Who lost in more demoralizing fashion in Week 3?
This poll is closed
Boston College (vs. Kansas)
More than six hours and two weather delays later – totaling more than three hours due to lightning – the game played out much in the fashion one might think a bitter rivalry game would: solid defense, opportunistic offense, a trick play here and there, minimal penalties, etc.
And the game was there for Iowa State’s taking. Down only one with 90 seconds to play, Iowa State need only to gain roughly 45 or so yards to set up a game-winning field goal, but while settling under the punt of Iowa’s Michel Sleep-Dalton, Cyclone return man Deshaunte Jones was run into by his own teammate, who had the ball ricochet off his back and on to the turf, where it was recovered by the Hawkeyes.
Victory formation followed. The Hawkeyes extended their Cy-Hawk winning streak to five. And ESPN, who had been such gracious guests to Ames earlier in the day, sort of piled on:
Iowa just finds ways to beat Iowa State. pic.twitter.com/w5c17leMAF— ESPN (@espn) September 15, 2019
What We’d Like to Forget
Mississippi State QB Garrett Shrader’s Hangtime
Admittedly, I used to love hits like this. I’d yell for quarterbacks – at least those on opposing teams – not to slide while scrambling, just so I could see somebody get their bell rung.
The physicality of football still gives me goosebumps now and again, and there’s just something about a running back and linebacker meeting in the hole, or a safety lighting up a wide receiver over the middle.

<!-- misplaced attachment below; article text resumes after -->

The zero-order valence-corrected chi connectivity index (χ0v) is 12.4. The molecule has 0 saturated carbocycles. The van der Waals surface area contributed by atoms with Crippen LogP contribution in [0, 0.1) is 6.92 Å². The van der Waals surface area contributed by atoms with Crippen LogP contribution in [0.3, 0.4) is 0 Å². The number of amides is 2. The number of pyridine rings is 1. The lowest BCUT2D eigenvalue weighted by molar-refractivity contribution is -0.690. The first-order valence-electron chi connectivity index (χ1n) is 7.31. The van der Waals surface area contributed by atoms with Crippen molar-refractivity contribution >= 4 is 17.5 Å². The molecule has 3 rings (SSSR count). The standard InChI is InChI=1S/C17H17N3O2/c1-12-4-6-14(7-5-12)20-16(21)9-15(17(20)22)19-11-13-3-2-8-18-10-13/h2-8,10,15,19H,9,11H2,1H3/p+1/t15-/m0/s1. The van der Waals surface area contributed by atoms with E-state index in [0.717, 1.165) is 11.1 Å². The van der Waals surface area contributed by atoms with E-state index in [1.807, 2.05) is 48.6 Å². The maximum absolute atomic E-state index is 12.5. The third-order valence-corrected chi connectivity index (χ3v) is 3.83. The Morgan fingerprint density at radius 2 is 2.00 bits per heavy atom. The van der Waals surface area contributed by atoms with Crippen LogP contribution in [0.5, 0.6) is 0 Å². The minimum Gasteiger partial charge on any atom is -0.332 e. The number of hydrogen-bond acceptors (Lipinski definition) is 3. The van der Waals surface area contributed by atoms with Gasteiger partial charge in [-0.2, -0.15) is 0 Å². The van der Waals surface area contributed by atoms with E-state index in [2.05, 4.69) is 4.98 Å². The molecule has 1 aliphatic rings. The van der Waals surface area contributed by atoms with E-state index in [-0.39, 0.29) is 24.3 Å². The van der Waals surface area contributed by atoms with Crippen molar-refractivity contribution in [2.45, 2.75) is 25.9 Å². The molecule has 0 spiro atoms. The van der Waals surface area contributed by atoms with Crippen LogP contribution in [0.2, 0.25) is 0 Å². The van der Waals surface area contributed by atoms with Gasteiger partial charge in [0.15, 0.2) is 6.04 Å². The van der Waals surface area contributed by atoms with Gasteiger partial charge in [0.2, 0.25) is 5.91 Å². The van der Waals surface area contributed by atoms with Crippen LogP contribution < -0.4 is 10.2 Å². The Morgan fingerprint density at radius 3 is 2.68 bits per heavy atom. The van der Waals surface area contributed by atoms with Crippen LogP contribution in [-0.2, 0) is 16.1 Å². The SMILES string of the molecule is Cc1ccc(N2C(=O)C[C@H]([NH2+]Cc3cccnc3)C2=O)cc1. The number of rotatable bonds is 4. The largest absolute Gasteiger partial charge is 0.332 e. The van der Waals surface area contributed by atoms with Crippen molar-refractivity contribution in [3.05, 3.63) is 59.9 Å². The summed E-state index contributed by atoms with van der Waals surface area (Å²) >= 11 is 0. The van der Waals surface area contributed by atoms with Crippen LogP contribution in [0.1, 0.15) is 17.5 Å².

It’s when someone goes airborne, though, extremities flailing about in every possible direction, that make me hold my breath. Maybe it’s because I’m older now; perhaps it’s because I am at the age at which any activity – from rec league softball to working out – could theoretically end in a visit to the doctor for a pulled hammy.
But Mississippi State QB Garrett Shrader is not old. Which may start to explain why he was able to immediately hop to his feet after being spun horizontally a good six or so feet into the air by a pair of Kansas State defenders while trying to scramble for a first down during the final minutes of the Bulldogs’ 31-24 loss Saturday.
Acrobatics like this will surely earn Shrader, a true freshman, props in the locker room. Whereas they would have earned me a new spine. And maybe a new pair of shorts.
According to my unofficial measurements, Shrader’s flight lasted nearly a full three seconds and covered four yards. Had it lasted five, we may be talking about a Mississippi State win.